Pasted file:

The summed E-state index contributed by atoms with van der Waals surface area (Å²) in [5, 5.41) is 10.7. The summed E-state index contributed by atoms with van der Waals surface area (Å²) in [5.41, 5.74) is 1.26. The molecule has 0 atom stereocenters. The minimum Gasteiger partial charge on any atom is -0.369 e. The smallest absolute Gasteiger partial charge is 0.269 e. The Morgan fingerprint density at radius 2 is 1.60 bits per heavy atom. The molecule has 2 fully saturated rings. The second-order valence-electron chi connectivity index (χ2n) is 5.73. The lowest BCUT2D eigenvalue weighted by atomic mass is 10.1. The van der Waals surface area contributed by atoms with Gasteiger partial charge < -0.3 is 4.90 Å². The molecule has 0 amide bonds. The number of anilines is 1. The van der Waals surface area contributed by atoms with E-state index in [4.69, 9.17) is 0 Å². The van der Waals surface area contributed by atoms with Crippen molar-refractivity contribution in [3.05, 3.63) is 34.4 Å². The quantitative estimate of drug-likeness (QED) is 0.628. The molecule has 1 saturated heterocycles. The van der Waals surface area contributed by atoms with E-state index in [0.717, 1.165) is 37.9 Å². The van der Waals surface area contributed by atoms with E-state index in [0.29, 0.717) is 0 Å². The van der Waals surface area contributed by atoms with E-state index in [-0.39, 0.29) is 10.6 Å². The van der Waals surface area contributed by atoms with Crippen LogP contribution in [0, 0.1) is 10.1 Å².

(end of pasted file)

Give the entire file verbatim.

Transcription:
The summed E-state index contributed by atoms with van der Waals surface area (Å²) in [5, 5.41) is 10.7. The summed E-state index contributed by atoms with van der Waals surface area (Å²) in [5.41, 5.74) is 1.26. The molecule has 0 atom stereocenters. The minimum Gasteiger partial charge on any atom is -0.369 e. The smallest absolute Gasteiger partial charge is 0.269 e. The Morgan fingerprint density at radius 2 is 1.60 bits per heavy atom. The molecule has 2 fully saturated rings. The second-order valence-electron chi connectivity index (χ2n) is 5.73. The lowest BCUT2D eigenvalue weighted by atomic mass is 10.1. The van der Waals surface area contributed by atoms with Gasteiger partial charge < -0.3 is 4.90 Å². The molecule has 0 amide bonds. The number of anilines is 1. The van der Waals surface area contributed by atoms with E-state index in [4.69, 9.17) is 0 Å². The van der Waals surface area contributed by atoms with Crippen molar-refractivity contribution in [3.05, 3.63) is 34.4 Å². The quantitative estimate of drug-likeness (QED) is 0.628. The molecule has 1 saturated heterocycles. The van der Waals surface area contributed by atoms with E-state index in [0.717, 1.165) is 37.9 Å². The van der Waals surface area contributed by atoms with E-state index in [0.29, 0.717) is 0 Å². The van der Waals surface area contributed by atoms with E-state index in [-0.39, 0.29) is 10.6 Å². The van der Waals surface area contributed by atoms with Crippen LogP contribution in [0, 0.1) is 10.1 Å².